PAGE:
‘The Talisman’ is set during the Second Crusade, and skilfully interweaves historical facts and personalities with the fictional narrative. Scott single-handedly invented the ‘historical novel’ as we now think of it, and this is one of his finest.
The story follows the fortunes of Sir Kenneth, a Scottish knight who is in the Holy Land - occupied by an army of Christian allies (France, England and Austria) - to restore his family fortunes. At the opening of the novel he has a chance encounter with an Arab doctor in the desert (who is actually Saladin in disguise), and takes him to the Crusader camp to tend the sick King Richard with his ‘amulet’. He soon becomes a firm favourite with the King, but due to the machinations of Leopold of Austria, Conrade of Montserrat and the Grand Master of the Templars, he is tricked into a treasonous act and exiled from the camp. He is taken in by the ‘physician’, and disguised as a messenger from Saladin re-enters the Crusader camp shortly afterwards, with a proposal from Saladin for ending the conflict, and whilst there saves the King’s life from a assassin.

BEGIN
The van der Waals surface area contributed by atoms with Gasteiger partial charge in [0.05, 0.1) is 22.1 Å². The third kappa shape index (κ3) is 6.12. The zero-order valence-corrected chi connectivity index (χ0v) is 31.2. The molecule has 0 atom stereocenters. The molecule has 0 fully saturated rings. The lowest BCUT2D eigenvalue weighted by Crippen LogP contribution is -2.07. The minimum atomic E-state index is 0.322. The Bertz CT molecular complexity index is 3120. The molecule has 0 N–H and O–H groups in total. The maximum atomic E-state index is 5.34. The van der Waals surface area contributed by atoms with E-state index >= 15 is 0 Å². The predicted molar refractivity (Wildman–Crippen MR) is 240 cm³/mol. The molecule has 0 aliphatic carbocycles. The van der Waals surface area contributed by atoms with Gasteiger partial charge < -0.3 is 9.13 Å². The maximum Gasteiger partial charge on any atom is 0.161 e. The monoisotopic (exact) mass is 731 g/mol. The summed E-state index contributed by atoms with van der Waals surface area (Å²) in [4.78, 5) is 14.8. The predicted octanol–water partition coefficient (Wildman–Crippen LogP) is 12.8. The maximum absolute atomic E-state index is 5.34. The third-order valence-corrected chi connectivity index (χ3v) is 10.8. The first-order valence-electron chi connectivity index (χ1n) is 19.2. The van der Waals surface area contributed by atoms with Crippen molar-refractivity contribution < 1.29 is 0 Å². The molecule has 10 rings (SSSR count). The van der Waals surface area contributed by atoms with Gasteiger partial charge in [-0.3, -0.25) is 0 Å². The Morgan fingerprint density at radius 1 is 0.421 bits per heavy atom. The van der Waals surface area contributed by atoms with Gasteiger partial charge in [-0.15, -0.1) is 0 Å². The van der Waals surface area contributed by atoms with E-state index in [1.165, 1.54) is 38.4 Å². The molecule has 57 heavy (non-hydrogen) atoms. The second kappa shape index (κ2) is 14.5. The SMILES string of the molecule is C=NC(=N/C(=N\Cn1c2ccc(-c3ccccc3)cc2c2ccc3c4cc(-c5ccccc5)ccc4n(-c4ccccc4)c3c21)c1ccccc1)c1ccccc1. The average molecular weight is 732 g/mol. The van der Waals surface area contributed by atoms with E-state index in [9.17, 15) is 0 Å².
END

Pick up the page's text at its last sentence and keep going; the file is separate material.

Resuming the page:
The fanatical Grand Master has been in cahoots with Richard’s enemies in the camp, and in an exciting finale he is beheaded by Saladin and the story resolves itself.
Sir Kenneth is rehabilitated and united with Lady Edith, a lady-in-waiting to Queen Berengaria, whom he’d loved in the chivalric manner but because of their difference in rank had been unable to take further; he finally reveals that he is the son of the King of Scotland, travelling incognito, and that therefore there is now no bar to their union.
As well as the exciting narrative, the novel draws remarkably vivid portraits of the Royal protagonists – Richard of England, Philip of France and Leopold of Austria. Richard’s queen, Berengaria, is portrayed as a spoilt adolescent, and Saladin as a model of wisdom and tolerance when compared with the brutish Crusaders.
This is the book on which all popular conceptions about Richard, Saladin and the Crusades have tended to be based, and despite being published in the early 19th century it has lost none of its appeal. Witness to this is a major BBC drama adaptation in 1999, and the Ridley Scott movie ‘Kingdom of Heaven’ contains many of its elements.